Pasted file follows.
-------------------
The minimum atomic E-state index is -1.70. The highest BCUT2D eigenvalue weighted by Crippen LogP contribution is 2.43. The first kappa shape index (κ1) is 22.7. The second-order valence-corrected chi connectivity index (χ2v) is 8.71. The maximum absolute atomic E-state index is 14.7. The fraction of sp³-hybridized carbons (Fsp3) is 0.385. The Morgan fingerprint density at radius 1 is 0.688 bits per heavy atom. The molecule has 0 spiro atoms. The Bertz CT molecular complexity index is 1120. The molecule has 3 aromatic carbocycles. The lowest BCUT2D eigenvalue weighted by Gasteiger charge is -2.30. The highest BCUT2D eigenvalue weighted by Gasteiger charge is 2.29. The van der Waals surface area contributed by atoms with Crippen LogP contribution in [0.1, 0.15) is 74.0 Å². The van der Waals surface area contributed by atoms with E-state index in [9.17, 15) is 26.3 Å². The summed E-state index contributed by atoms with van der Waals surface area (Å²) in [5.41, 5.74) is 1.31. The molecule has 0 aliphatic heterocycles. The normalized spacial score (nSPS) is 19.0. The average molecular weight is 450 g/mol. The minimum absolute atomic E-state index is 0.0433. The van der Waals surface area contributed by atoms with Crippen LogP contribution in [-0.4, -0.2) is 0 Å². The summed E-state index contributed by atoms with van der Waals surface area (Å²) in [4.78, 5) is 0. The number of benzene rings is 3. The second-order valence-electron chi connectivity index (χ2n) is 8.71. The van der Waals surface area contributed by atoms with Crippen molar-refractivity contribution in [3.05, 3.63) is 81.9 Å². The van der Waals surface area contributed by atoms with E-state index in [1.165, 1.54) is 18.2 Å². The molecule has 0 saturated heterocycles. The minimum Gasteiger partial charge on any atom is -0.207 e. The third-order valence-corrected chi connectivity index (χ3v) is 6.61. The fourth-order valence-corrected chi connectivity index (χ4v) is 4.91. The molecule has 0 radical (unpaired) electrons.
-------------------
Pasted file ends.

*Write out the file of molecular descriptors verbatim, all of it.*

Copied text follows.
The minimum atomic E-state index is -1.70. The highest BCUT2D eigenvalue weighted by Crippen LogP contribution is 2.43. The first kappa shape index (κ1) is 22.7. The second-order valence-corrected chi connectivity index (χ2v) is 8.71. The maximum absolute atomic E-state index is 14.7. The fraction of sp³-hybridized carbons (Fsp3) is 0.385. The Morgan fingerprint density at radius 1 is 0.688 bits per heavy atom. The molecule has 0 spiro atoms. The Bertz CT molecular complexity index is 1120. The molecule has 3 aromatic carbocycles. The lowest BCUT2D eigenvalue weighted by Gasteiger charge is -2.30. The highest BCUT2D eigenvalue weighted by Gasteiger charge is 2.29. The van der Waals surface area contributed by atoms with Crippen LogP contribution in [0.1, 0.15) is 74.0 Å². The van der Waals surface area contributed by atoms with E-state index in [9.17, 15) is 26.3 Å². The summed E-state index contributed by atoms with van der Waals surface area (Å²) in [5.41, 5.74) is 1.31. The molecule has 0 aliphatic heterocycles. The normalized spacial score (nSPS) is 19.0. The average molecular weight is 450 g/mol. The minimum absolute atomic E-state index is 0.0433. The van der Waals surface area contributed by atoms with Crippen LogP contribution in [-0.4, -0.2) is 0 Å². The summed E-state index contributed by atoms with van der Waals surface area (Å²) in [4.78, 5) is 0. The number of benzene rings is 3. The second-order valence-electron chi connectivity index (χ2n) is 8.71. The van der Waals surface area contributed by atoms with Crippen molar-refractivity contribution in [3.05, 3.63) is 81.9 Å². The van der Waals surface area contributed by atoms with E-state index in [1.165, 1.54) is 18.2 Å². The molecule has 0 saturated heterocycles. The minimum Gasteiger partial charge on any atom is -0.207 e. The third-order valence-corrected chi connectivity index (χ3v) is 6.61. The fourth-order valence-corrected chi connectivity index (χ4v) is 4.91. The molecule has 0 radical (unpaired) electrons.